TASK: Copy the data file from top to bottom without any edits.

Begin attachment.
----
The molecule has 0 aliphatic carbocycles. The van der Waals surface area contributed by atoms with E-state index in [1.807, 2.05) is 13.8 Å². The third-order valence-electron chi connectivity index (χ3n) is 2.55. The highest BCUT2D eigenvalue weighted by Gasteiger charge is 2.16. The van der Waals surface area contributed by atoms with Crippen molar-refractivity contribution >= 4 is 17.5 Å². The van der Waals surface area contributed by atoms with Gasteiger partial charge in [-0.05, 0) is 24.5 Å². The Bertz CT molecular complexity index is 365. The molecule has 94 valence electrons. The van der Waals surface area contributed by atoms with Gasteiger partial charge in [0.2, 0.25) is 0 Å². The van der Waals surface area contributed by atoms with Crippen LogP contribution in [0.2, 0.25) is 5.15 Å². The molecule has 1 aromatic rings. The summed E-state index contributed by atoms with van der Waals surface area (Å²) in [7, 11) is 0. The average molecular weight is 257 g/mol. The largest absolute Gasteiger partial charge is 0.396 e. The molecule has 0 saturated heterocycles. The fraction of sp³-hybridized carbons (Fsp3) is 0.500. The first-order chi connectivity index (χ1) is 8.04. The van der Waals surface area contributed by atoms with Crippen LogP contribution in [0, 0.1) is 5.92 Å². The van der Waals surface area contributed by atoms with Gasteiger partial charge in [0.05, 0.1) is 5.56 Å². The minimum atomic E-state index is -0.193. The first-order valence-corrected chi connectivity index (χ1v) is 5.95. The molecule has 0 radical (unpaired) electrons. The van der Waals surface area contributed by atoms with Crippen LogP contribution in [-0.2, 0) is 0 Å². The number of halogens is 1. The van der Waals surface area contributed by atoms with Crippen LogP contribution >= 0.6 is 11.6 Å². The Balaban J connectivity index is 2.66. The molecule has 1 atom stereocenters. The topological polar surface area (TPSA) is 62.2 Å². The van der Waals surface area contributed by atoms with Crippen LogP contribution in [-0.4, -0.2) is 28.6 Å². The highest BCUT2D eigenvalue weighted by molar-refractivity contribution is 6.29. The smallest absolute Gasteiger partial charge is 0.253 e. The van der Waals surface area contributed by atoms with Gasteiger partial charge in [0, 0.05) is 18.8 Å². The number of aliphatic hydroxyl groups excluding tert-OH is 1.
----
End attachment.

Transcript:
The molecule has 0 aliphatic carbocycles. The van der Waals surface area contributed by atoms with E-state index in [1.807, 2.05) is 13.8 Å². The third-order valence-electron chi connectivity index (χ3n) is 2.55. The highest BCUT2D eigenvalue weighted by Gasteiger charge is 2.16. The van der Waals surface area contributed by atoms with Crippen molar-refractivity contribution >= 4 is 17.5 Å². The van der Waals surface area contributed by atoms with Gasteiger partial charge in [-0.05, 0) is 24.5 Å². The Bertz CT molecular complexity index is 365. The molecule has 94 valence electrons. The van der Waals surface area contributed by atoms with Gasteiger partial charge in [0.2, 0.25) is 0 Å². The van der Waals surface area contributed by atoms with Crippen LogP contribution in [0.2, 0.25) is 5.15 Å². The molecule has 1 aromatic rings. The summed E-state index contributed by atoms with van der Waals surface area (Å²) in [7, 11) is 0. The average molecular weight is 257 g/mol. The largest absolute Gasteiger partial charge is 0.396 e. The molecule has 0 saturated heterocycles. The fraction of sp³-hybridized carbons (Fsp3) is 0.500. The first-order chi connectivity index (χ1) is 8.04. The van der Waals surface area contributed by atoms with Crippen LogP contribution in [0, 0.1) is 5.92 Å². The van der Waals surface area contributed by atoms with Gasteiger partial charge in [0.05, 0.1) is 5.56 Å². The minimum atomic E-state index is -0.193. The first-order valence-corrected chi connectivity index (χ1v) is 5.95. The molecule has 0 radical (unpaired) electrons. The van der Waals surface area contributed by atoms with Crippen LogP contribution in [-0.2, 0) is 0 Å². The number of halogens is 1. The van der Waals surface area contributed by atoms with Crippen LogP contribution >= 0.6 is 11.6 Å². The Balaban J connectivity index is 2.66. The molecule has 1 atom stereocenters. The topological polar surface area (TPSA) is 62.2 Å². The van der Waals surface area contributed by atoms with Crippen LogP contribution in [-0.4, -0.2) is 28.6 Å². The highest BCUT2D eigenvalue weighted by molar-refractivity contribution is 6.29. The smallest absolute Gasteiger partial charge is 0.253 e. The van der Waals surface area contributed by atoms with Gasteiger partial charge in [0, 0.05) is 18.8 Å². The number of aliphatic hydroxyl groups excluding tert-OH is 1.